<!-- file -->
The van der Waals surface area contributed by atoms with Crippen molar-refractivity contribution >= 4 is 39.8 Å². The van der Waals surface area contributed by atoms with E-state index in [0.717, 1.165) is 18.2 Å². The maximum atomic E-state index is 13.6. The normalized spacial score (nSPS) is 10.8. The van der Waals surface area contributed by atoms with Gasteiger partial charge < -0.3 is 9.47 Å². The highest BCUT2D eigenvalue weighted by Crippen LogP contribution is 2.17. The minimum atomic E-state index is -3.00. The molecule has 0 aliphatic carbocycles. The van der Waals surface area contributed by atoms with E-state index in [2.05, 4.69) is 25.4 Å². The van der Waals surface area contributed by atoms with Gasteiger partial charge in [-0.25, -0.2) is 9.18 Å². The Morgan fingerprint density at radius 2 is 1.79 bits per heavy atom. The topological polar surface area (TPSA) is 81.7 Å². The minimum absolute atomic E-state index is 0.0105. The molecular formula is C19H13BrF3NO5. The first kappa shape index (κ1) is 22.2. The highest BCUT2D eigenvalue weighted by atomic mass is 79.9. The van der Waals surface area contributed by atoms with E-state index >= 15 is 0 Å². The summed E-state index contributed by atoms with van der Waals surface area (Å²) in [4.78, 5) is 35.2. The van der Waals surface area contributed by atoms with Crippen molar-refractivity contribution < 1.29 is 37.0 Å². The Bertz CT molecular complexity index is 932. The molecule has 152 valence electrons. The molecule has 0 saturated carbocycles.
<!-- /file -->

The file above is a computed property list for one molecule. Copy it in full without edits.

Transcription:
The van der Waals surface area contributed by atoms with Crippen molar-refractivity contribution >= 4 is 39.8 Å². The van der Waals surface area contributed by atoms with E-state index in [0.717, 1.165) is 18.2 Å². The maximum atomic E-state index is 13.6. The normalized spacial score (nSPS) is 10.8. The van der Waals surface area contributed by atoms with Gasteiger partial charge < -0.3 is 9.47 Å². The highest BCUT2D eigenvalue weighted by Crippen LogP contribution is 2.17. The minimum atomic E-state index is -3.00. The molecule has 0 aliphatic carbocycles. The van der Waals surface area contributed by atoms with E-state index in [2.05, 4.69) is 25.4 Å². The van der Waals surface area contributed by atoms with Gasteiger partial charge in [-0.25, -0.2) is 9.18 Å². The Morgan fingerprint density at radius 2 is 1.79 bits per heavy atom. The topological polar surface area (TPSA) is 81.7 Å². The minimum absolute atomic E-state index is 0.0105. The molecular formula is C19H13BrF3NO5. The first kappa shape index (κ1) is 22.2. The highest BCUT2D eigenvalue weighted by atomic mass is 79.9. The van der Waals surface area contributed by atoms with E-state index >= 15 is 0 Å². The summed E-state index contributed by atoms with van der Waals surface area (Å²) in [4.78, 5) is 35.2. The van der Waals surface area contributed by atoms with Crippen molar-refractivity contribution < 1.29 is 37.0 Å². The Bertz CT molecular complexity index is 932. The molecule has 152 valence electrons. The molecule has 0 saturated carbocycles.